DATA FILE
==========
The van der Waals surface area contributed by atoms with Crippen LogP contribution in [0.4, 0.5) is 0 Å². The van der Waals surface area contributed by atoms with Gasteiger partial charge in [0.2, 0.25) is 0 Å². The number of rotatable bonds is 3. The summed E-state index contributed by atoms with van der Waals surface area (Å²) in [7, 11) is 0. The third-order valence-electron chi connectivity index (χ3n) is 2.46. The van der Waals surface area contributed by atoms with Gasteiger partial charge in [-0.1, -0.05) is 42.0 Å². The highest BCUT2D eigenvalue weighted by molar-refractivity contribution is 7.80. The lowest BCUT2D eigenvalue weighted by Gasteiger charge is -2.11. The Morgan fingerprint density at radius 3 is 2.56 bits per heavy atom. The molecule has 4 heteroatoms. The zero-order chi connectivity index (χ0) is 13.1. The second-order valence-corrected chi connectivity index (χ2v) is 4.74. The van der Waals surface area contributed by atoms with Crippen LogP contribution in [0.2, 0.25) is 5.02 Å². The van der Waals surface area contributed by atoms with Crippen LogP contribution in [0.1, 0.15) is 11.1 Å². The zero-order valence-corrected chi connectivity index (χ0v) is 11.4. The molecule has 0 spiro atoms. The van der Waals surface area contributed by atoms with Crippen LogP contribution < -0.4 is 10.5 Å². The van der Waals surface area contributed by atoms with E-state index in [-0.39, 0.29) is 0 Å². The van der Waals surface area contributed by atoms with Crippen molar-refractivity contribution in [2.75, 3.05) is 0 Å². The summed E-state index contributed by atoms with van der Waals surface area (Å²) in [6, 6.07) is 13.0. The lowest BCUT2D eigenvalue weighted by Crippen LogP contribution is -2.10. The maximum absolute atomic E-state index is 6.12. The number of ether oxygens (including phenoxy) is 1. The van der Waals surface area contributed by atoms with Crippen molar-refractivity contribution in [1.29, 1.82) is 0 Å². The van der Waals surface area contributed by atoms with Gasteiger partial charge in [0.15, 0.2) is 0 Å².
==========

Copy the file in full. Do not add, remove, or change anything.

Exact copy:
The van der Waals surface area contributed by atoms with Crippen LogP contribution in [0.4, 0.5) is 0 Å². The van der Waals surface area contributed by atoms with Gasteiger partial charge in [0.2, 0.25) is 0 Å². The number of rotatable bonds is 3. The summed E-state index contributed by atoms with van der Waals surface area (Å²) in [7, 11) is 0. The third-order valence-electron chi connectivity index (χ3n) is 2.46. The van der Waals surface area contributed by atoms with Gasteiger partial charge in [-0.1, -0.05) is 42.0 Å². The highest BCUT2D eigenvalue weighted by molar-refractivity contribution is 7.80. The lowest BCUT2D eigenvalue weighted by Gasteiger charge is -2.11. The Morgan fingerprint density at radius 3 is 2.56 bits per heavy atom. The molecule has 4 heteroatoms. The zero-order chi connectivity index (χ0) is 13.1. The second-order valence-corrected chi connectivity index (χ2v) is 4.74. The van der Waals surface area contributed by atoms with Crippen LogP contribution in [0.2, 0.25) is 5.02 Å². The van der Waals surface area contributed by atoms with Crippen LogP contribution in [0.1, 0.15) is 11.1 Å². The zero-order valence-corrected chi connectivity index (χ0v) is 11.4. The molecule has 0 spiro atoms. The van der Waals surface area contributed by atoms with Crippen LogP contribution < -0.4 is 10.5 Å². The van der Waals surface area contributed by atoms with E-state index in [-0.39, 0.29) is 0 Å². The van der Waals surface area contributed by atoms with Crippen molar-refractivity contribution in [2.75, 3.05) is 0 Å². The summed E-state index contributed by atoms with van der Waals surface area (Å²) in [6, 6.07) is 13.0. The lowest BCUT2D eigenvalue weighted by Crippen LogP contribution is -2.10. The maximum absolute atomic E-state index is 6.12. The number of ether oxygens (including phenoxy) is 1. The van der Waals surface area contributed by atoms with Crippen molar-refractivity contribution in [1.29, 1.82) is 0 Å². The van der Waals surface area contributed by atoms with Gasteiger partial charge in [0.15, 0.2) is 0 Å².